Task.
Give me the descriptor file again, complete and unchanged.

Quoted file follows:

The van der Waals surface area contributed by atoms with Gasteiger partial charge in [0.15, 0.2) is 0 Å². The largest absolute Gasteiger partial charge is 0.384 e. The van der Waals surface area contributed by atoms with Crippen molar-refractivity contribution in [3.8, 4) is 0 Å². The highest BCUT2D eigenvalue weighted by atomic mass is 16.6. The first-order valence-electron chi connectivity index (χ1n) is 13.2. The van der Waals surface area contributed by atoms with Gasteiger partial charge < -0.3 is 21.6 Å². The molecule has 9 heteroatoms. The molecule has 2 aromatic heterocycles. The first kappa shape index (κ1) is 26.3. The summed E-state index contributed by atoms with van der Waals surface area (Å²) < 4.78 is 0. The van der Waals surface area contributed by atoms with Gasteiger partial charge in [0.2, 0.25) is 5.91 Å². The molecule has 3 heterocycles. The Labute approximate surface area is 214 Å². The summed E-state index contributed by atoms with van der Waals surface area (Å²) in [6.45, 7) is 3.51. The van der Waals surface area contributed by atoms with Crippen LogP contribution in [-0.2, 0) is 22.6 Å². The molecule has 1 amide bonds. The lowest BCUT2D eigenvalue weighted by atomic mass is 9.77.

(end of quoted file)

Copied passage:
The van der Waals surface area contributed by atoms with Gasteiger partial charge in [0.15, 0.2) is 0 Å². The largest absolute Gasteiger partial charge is 0.384 e. The van der Waals surface area contributed by atoms with Crippen molar-refractivity contribution in [3.8, 4) is 0 Å². The highest BCUT2D eigenvalue weighted by atomic mass is 16.6. The first-order valence-electron chi connectivity index (χ1n) is 13.2. The van der Waals surface area contributed by atoms with Gasteiger partial charge < -0.3 is 21.6 Å². The molecule has 9 heteroatoms. The molecule has 2 aromatic heterocycles. The first kappa shape index (κ1) is 26.3. The summed E-state index contributed by atoms with van der Waals surface area (Å²) < 4.78 is 0. The van der Waals surface area contributed by atoms with Gasteiger partial charge in [0.2, 0.25) is 5.91 Å². The molecule has 3 heterocycles. The Labute approximate surface area is 214 Å². The summed E-state index contributed by atoms with van der Waals surface area (Å²) in [6.45, 7) is 3.51. The van der Waals surface area contributed by atoms with Crippen LogP contribution in [-0.2, 0) is 22.6 Å². The molecule has 1 amide bonds. The lowest BCUT2D eigenvalue weighted by atomic mass is 9.77.